I had many other hallucinations I don’t remember anymore but it took me long time to actually understand they were hallucinations. And I kept convincing everyone around that all was real but they just couldn’t what I did. I realized it once my boyfriend asked me if it was more probable that there were caterpillars coming down from the roof or that I was having hallucinations. At that time I realized there was something wrong with me. But at that time also the hallucinations started to slowly disappear.

I finally realized that those were hallucinations but to be honest, if you can see something, hear something, smell something and almost can touch something how can you believe it is not real? In my memory all those things really happened and I keep them as a real experience because I was not realizing that in fact I was laying in a bed with all those lines in my veins and all those beeping and blinking machines around. That’s what my parents and my boyfriend saw. I saw wooden boxes, nuns and felt cold.

After few days I was feeling pretty good and I was looking forward to being released home. But I had no idea what was awaiting me. One day the transplantation coordinator, my parents and my boyfriend came to me and they looked very serious. I got scared.

Don’t remember who exactly but they carefully informed me that actually the other day after the transplantation they had to do thrombectomy (excision of a clot from a blood vessel) of the kidney artery and the second day they had to remove the kidney as it failed and keeping it in my body could cause poisoning. They also told me that they were waiting with this information because of my bad psychic condition.

Bang! If they punched me right into my face it wouldn’t hurt as much as this information. The whole time I was convinced that there was some complication which they actually solved and all was good. But it wasn’t, in fact, all was wrong. My mum gave up one of her kidneys for nothing, I was suffering all that pain and hallucinations for nothing and I had to deal with the fact that I will have to go for dialysis. This was one of the worst moments in my life.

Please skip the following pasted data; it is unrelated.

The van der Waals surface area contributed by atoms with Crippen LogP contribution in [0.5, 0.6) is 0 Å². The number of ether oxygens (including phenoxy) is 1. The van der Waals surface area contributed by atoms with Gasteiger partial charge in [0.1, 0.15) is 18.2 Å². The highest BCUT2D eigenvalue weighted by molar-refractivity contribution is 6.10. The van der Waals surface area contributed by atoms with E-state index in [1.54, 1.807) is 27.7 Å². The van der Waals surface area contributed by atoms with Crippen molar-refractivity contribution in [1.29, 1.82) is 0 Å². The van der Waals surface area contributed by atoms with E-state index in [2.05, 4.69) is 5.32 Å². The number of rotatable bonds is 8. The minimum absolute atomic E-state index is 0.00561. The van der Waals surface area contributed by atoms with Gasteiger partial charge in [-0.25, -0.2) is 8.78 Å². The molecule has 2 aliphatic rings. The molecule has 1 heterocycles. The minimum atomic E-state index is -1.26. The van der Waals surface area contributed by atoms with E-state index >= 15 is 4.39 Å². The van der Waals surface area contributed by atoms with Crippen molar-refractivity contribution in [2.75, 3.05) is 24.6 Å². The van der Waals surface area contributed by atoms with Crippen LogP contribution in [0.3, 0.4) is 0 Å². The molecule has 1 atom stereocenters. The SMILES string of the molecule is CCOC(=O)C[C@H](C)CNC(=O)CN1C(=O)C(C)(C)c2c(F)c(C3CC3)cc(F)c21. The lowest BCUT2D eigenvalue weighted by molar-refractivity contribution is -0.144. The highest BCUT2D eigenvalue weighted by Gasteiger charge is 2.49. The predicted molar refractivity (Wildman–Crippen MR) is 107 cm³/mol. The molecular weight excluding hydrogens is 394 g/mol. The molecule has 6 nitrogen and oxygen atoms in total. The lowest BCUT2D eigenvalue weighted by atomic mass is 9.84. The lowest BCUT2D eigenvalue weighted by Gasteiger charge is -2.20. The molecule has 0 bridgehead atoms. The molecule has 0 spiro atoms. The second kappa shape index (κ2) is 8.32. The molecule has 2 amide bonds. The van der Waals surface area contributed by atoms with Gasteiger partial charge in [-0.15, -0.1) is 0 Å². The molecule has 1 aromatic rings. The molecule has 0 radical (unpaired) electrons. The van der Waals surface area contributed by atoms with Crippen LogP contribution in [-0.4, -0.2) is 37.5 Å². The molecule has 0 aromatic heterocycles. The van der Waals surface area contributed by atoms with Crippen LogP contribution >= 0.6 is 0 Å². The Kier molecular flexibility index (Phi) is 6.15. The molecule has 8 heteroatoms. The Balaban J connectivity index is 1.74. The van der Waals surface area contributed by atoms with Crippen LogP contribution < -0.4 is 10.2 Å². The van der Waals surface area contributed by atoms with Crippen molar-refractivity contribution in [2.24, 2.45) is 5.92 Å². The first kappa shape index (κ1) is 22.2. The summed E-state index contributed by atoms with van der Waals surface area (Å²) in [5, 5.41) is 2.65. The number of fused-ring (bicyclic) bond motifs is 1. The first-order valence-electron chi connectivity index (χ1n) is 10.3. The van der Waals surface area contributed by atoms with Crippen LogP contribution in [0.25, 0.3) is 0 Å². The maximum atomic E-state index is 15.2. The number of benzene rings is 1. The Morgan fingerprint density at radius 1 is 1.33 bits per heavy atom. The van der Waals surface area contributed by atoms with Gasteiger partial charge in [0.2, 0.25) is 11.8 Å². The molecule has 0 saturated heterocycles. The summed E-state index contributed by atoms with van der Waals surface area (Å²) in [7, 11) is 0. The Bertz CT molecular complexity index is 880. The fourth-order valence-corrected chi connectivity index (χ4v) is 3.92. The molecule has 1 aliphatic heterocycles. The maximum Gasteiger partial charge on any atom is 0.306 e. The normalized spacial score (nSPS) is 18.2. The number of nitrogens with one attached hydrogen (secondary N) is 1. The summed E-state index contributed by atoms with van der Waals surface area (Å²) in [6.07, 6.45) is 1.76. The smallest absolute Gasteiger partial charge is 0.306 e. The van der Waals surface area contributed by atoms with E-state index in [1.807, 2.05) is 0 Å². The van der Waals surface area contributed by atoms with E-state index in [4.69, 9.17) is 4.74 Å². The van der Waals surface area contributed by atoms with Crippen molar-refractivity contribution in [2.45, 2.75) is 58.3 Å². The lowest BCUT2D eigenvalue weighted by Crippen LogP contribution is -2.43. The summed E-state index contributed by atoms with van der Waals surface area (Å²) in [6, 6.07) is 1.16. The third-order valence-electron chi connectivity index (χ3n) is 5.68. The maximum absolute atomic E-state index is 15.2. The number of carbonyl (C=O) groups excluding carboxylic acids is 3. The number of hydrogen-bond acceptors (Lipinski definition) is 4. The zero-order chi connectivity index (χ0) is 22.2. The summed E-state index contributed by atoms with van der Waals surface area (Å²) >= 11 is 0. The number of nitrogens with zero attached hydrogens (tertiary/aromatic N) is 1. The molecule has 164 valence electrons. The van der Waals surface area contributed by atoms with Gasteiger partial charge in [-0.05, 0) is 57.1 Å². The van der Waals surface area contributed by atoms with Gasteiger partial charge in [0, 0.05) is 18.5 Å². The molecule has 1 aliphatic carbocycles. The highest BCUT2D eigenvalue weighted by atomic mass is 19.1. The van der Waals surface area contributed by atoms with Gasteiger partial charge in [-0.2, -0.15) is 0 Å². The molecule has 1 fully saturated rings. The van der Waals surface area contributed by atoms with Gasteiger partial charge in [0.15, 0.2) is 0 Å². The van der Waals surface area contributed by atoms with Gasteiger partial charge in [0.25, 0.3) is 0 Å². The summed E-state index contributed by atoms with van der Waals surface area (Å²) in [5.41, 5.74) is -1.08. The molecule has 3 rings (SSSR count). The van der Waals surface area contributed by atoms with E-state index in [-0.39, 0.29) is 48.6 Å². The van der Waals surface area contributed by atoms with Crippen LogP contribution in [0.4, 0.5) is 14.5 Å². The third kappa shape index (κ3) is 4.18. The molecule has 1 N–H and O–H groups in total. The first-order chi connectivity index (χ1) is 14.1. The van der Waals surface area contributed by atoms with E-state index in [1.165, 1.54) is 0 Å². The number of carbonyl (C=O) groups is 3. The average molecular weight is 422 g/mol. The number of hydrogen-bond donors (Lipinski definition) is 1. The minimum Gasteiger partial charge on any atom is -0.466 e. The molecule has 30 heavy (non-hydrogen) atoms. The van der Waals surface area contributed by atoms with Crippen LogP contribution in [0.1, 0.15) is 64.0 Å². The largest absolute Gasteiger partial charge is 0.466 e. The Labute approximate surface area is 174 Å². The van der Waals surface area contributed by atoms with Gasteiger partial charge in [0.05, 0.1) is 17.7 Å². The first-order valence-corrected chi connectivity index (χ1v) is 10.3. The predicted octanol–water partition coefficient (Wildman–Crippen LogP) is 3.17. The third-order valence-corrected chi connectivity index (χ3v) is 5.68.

As they waited with informing me about the real situation pretty long, they had to start acting immediately. The first step was putting pretty wide line into my neck artery to actually enable the dialysis. The doctor gave me lots of local painkillers but that pain was unbearable anyway. You can find description of the process here.

This line is just temporary to enable you to start dialysis any other way. Basically I had two options. Either haemodialysis – having made permanent arterio-venous fistula on my hand  or peritoneal dialysis – having inserted a tube through the skin in the tummy into the space (called the peritonium) which holds the intestine.

I didn’t like any of the options but it was inevitable. As I was sure I wanted to go for another transplantation in the future, I decided for the first option – the arterio-venous fistula. The doctor that did this told me that I had very weak veins and that it was almost miracle that she was able to do it. She also noted that if it was needed in the future to do the fistula again, she might not be able to succeed. Oh well, good to know.

Anyway, my dialysis period started. And it was not very happy period to be honest…

 

My kidney transplantation – Part 1

When I was 5 years old (1987), I was incorrectly diagnosed with flu instead of bladder inflammation, which eventually became acute pyelonephritis. This was matter of a long time but it resulted in an operation in 1988, which actually saved my life in the nick of time.